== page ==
As to your actual question: I knew my daughter was a gifted artist when I noticed she just kept moving forward fueled almost solely by intuition, enthusiasm, and crayons (later Prismacolors). She's never been taught beyond my mom (also a gifted artist) giving her a few pointers here are there. So, I think it's some mixture of extraordinary natural ability PLUS work ethic. Subtract the work ethic and you just have lost potential.

I, too, have a child who I would say is naturally talented in the fine arts. (Subtract the mom-taught and I could have written the quoted part of the above post.) Work ethic and hours of practice and honing have helped bring her natural gift out and polished it.

 

I have other family members who might have the same gift, but they didn't have the drive and determination to spend the hours to master the craft. Lost potential seems a good term.

 

I don't know the line for gifted vs. naturally good at, but effort needs to be added to the natural gift, IMO, to cross the line.

  • Like 2

Share this post


Link to post
Share on other sites

Thanks very much for all of your answers. You've expanded my thought process about this topic a great deal. I appreciate it!

  • Like 1

Share this post


Link to post
Share on other sites

I think the difference is that "good" means you perform well because you try hard and are diligent...while gifted means you have the ability/understanding easily even without trying hard.  A "good student" might actually do better academically than a gifted one, because they will try hard, be diligent, turn in homework on time ect.   A gifted student may (or may not) have trouble with diligence, may find some schoowork uninteresting or unchallenging, can often be bored in school (maybe not as much of a problem with homeschool, where you can customize learning and stay more at their pace, but they still might get bored with rote learning and such or any learning they don't understand the reason for), can often be troublemakers (because their mind understands the material easily, but needs to be occupied and they get bored).  They may have trouble  following instruction and want to  work in out of the box ways.  They often struggle with things like "showing their work" because they often tend to understand things intuitively.   Their academics can be extremely unbalanced, where they will do extremely well in any subject that interests them but may do poorly in any subject they don't care about.   I have a son who is gifted, a son who is a good student, and a son with learning challenges...so I see how these differences play out.   

 

 

Basically, if your child makes you proud because they work hard to do well, but you can tell exactly why they are doing well, they are a probably simply a good student (which is great...just different from being gifted).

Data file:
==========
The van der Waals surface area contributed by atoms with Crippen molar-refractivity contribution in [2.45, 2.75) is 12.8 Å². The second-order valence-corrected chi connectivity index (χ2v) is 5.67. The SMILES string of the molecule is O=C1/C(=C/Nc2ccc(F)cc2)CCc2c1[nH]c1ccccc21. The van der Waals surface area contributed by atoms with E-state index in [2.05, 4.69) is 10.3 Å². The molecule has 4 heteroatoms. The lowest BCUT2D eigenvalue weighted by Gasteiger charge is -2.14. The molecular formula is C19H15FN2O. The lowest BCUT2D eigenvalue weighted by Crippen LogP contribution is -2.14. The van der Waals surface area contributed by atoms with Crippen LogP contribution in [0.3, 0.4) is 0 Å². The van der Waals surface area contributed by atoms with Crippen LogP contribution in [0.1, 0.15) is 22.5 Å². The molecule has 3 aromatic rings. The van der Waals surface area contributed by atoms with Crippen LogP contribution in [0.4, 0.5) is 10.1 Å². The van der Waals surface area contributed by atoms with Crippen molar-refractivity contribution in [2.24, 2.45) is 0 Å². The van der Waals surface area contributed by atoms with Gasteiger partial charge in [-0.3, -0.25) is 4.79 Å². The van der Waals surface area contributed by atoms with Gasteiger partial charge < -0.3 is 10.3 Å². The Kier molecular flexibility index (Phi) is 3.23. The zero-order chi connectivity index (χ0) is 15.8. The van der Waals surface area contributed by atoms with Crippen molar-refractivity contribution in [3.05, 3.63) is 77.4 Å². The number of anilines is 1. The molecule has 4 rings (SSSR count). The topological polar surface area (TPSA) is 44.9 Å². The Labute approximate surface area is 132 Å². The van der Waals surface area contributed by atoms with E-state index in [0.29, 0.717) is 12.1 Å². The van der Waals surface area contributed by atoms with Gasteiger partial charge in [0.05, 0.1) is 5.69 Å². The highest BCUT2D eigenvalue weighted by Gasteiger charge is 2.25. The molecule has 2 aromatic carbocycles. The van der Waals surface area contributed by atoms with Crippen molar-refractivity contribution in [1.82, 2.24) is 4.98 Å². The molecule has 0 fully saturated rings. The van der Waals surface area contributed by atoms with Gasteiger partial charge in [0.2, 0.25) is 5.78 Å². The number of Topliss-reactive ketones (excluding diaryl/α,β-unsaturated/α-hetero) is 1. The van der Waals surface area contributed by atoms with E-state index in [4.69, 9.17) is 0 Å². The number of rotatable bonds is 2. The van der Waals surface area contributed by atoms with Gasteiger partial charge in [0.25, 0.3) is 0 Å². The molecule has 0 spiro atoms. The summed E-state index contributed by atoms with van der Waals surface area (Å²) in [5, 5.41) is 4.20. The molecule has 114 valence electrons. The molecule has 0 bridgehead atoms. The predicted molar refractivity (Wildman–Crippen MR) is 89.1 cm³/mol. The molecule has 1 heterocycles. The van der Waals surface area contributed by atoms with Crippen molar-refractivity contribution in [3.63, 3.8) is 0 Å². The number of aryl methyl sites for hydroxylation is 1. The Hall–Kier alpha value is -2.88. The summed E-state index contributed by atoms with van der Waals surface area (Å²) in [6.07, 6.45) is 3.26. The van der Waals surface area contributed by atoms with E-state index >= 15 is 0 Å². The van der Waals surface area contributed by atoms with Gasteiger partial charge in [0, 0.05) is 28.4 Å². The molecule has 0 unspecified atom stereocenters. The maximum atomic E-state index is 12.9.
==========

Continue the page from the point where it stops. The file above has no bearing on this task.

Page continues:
But if your child has knowledge/comes up with ideas that amaze you, that make you think "where did this come from?  How did they come up with that?" or just makes large jumps ahead without it seeming to come from  them putting extra time into it, than I would be more likely to say they were gifted EVEN if they seem to do badly in other ways (often because they just won't put time into things they don't care about, but also sometimes a child can be gifted and also have a learning disability...I have a friend with a gifted dyslexic child).   Now some gifted kids may also be very diligent, hard working, and just do excellently all around.   It may be harder to tell with those kids actually whether they are gifted or simply a good student, but there should still be signs (a quickness to understand new and challenging material,  creative out of the box thinking, etc.). 

Edited by goldenecho
  • Like 2

Share this post


Link to post
Share on other sites

It's not a direct answer to your question, but I highly recommend you to check out a book by Carol Dweck "Mindset: The New Psychology of Success", if you haven't already. It talks about the whole aproach of "talent" and how it's not the main thing in our skills developement. A whole chapter is about kids. It was an eye opener for me! It helps to realise how important it is to develop a growth mindset in my kids! and how to look at their success and failures, and how should I teach them to deal with those.

  • Like 2

Share this post


Link to post
Share on other sites

It's been fun to read the responses. I would add that giftedness also adds extra layers to the experience of parenting a child beyond what would be considered normal. Our culture often boils down giftedness into an academic or achievement issue while ignoring the day-to-day challenges of life with all that extra brainpower. When the parenting books don't describe the child in front of you, when the educational guidelines don't make sense for this child, that might be giftedness or 2E. When they can't sleep at night because they can't stop learning or thinking, or when you can't sleep at night because you need to plan for how you're going to stay one step ahead of them for at least one more day, that might be giftedness. It's certainly worth looking into, because, if nothing else, it might help you find different resources (like the Hoagie's board) that are helpful for you in parenting this child.

  • Like 3

Share this post


Link to post
Share on other sites

I never refer to the new 7th grader as gifted. I prefer advanced. Mainly because we started the 1st grade math track while he was in pre-k (Headstart actually).  Now, he is up pre-calc. Advanced, yes. Gifted, I don't know.

  • Like 1

Share this post


Link to post
Share on other sites

Create an account or sign in to comment

You need to be a member in order to leave a comment

Create an account

Sign up for a new account in our community. It's easy!

Register a new account

Sign in

Already have an account? Sign in here.

Sign In Now

×
×
  • Create New...